The Best Picture Race In Review: The 1920s

The Oscars started out as an afterthought.

When Louis B. Mayer first proposed setting up what would become the Academy of Motion Picture Arts and Sciences in 1927, he wasn’t really that interested in giving out awards. Instead, he saw the Academy as an organization that would mediate labor disputes between the studios and the unions. He also felt that the Academy could basically be used to improve the film industry’s image, which had taken a hit from the rape trial of Fatty Arbuckle, the overdose of Wallace Reid, and the murder of William Desmond Taylor. When he and the other 35 founders of the Academy met to draw up the organization’s charter, the idea of giving out awards was mentioned only in passing. A committee would be set up to give out yearly awards to honor the best that Hollywood had to offer.

The first Academy Awards ceremony was held in a hotel ballroom in 1928. It occurred at the end of a private dinner and the awards were handed out in 15 minutes. The 2nd ceremony was the first to be broadcast on the radio. It was only when the Academy got around to the third ceremony that the Oscars started to transform into the spectacle that we know today. It was only then that people started to really pay attention to what was and was not nominated for Best Picture.

Today, for Oscar Sunday, we’re taking a a decade-by-decade look at the Best Picture races of the past. We start with those first three ceremonies.

Wings (1927, dir by William Wellman)


Uniquely, the very first Academy Awards saw the presentation for two best picture trophies. Best Production went to the most entertaining film. Unique and Artistic Production went to the most artistic film.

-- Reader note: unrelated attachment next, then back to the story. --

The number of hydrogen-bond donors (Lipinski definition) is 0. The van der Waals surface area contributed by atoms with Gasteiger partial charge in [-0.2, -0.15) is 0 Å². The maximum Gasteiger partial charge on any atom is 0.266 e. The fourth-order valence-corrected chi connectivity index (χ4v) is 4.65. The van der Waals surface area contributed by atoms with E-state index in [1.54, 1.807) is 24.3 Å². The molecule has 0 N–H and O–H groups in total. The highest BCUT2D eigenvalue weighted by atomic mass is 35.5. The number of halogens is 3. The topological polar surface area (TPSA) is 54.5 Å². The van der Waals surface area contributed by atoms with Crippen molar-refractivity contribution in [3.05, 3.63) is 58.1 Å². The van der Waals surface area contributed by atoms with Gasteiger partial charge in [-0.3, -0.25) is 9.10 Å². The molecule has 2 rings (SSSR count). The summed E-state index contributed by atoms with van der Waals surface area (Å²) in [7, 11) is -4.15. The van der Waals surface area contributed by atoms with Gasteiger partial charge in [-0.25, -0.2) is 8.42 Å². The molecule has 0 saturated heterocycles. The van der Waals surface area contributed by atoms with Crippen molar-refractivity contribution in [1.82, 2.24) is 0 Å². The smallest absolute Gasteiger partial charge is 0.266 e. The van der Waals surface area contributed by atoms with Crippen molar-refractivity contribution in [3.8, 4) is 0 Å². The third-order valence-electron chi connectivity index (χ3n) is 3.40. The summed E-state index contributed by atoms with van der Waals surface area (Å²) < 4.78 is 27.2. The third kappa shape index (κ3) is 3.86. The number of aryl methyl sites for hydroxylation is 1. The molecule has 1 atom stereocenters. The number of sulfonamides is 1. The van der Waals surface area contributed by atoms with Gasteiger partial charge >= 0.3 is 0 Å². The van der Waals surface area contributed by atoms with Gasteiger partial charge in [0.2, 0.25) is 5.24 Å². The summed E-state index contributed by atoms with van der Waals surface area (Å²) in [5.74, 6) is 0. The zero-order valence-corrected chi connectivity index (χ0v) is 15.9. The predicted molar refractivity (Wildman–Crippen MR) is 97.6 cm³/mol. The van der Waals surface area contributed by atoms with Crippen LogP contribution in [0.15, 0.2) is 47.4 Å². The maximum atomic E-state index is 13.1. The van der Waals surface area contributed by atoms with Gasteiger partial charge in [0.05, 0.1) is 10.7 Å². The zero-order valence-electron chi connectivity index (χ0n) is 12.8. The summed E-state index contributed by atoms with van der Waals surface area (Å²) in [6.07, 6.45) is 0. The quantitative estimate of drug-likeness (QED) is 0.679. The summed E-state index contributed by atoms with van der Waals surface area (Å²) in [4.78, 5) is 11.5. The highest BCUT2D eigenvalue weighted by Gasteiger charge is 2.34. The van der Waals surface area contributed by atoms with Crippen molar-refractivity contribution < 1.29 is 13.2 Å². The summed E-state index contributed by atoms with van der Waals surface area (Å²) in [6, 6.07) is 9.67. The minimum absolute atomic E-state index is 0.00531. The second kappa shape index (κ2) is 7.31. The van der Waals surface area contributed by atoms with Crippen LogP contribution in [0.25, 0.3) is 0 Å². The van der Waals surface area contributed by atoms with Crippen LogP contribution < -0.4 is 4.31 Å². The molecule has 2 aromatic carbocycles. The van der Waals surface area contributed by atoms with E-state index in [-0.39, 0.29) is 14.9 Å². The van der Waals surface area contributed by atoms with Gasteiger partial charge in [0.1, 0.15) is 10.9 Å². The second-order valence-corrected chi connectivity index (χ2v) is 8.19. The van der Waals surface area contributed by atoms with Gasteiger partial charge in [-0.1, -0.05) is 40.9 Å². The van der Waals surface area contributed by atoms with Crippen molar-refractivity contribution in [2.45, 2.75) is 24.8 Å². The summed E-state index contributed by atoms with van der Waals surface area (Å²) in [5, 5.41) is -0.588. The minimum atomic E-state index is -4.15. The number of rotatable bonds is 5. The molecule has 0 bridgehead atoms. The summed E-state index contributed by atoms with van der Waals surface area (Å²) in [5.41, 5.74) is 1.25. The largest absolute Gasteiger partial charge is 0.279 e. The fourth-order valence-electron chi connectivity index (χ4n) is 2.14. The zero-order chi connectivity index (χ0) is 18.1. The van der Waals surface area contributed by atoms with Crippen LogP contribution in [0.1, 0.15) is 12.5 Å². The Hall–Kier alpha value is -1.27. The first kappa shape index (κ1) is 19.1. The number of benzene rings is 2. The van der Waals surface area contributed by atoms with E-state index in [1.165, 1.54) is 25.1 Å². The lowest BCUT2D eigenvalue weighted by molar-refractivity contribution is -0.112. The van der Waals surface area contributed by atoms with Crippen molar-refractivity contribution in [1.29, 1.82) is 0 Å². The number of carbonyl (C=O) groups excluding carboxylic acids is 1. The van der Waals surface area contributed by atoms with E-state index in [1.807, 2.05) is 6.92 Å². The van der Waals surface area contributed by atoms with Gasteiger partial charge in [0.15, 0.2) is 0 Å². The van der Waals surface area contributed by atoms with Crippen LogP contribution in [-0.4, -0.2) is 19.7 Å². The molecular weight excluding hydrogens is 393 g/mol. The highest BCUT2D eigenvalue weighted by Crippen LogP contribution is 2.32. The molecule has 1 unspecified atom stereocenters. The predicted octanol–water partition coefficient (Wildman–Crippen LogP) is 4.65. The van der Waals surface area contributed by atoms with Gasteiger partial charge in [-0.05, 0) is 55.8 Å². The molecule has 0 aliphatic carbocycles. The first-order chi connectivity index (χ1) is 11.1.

The Racket

Seventh Heaven


Unique and Artistic Production


The Crowd


Won: Wings and Sunrise

Should Have Won: The first time out, the Oscars got it right. People tend to be a bit dismissive of Wings but it has that one amazing tracking shot and it also features the wonderful Clara Bow. Sunrise, meanwhile, is a triumph in every way. Among the eligible films not nominated: Buster Keaton’s The General and Fritz Lang’s Metropolis.

Sunrise (1927, dir by F.W. Murnau) Won Best Unique and Artistic Picture


Uniquely, only the winners were announced for the 2nd awards ceremony. The “nominees” listed below are taken from a list of notes that were taken while the judges were discussing who and what to honor.


The Broadway Melody

The Hollywood Revue of 1929

In Old Arizona

The Patriot

Won: The Broadway Melody

Should Have Won: The Broadway Melody was the first musical to win but it’s aged terribly. I actually prefer The Hollywood Revue of 1929, which has no plot but which does feature a bunch of MGM stars singing, dancing, and showing off that they were having no problem transitioning for silent cinema to sound films. Or, at least, that was the idea. Poor John Gilbert.


All Quiet On The Western Front

The Big House


The Divorcee

The Love Parade

Won: All Quiet On The Western Front

Should Have Won: All Quiet On The Western Front. Third time out, the Academy got it right.

Up next, the Stock Market crashes and we enter a scary new decade in American history. In about an hour, we’ll be taking a look at the 1930s!

One response to “The Best Picture Race In Review: The 1920s

  1. Pingback: Lisa’s Week In Review: 4/19/21 — 4/25/21 | Through the Shattered Lens

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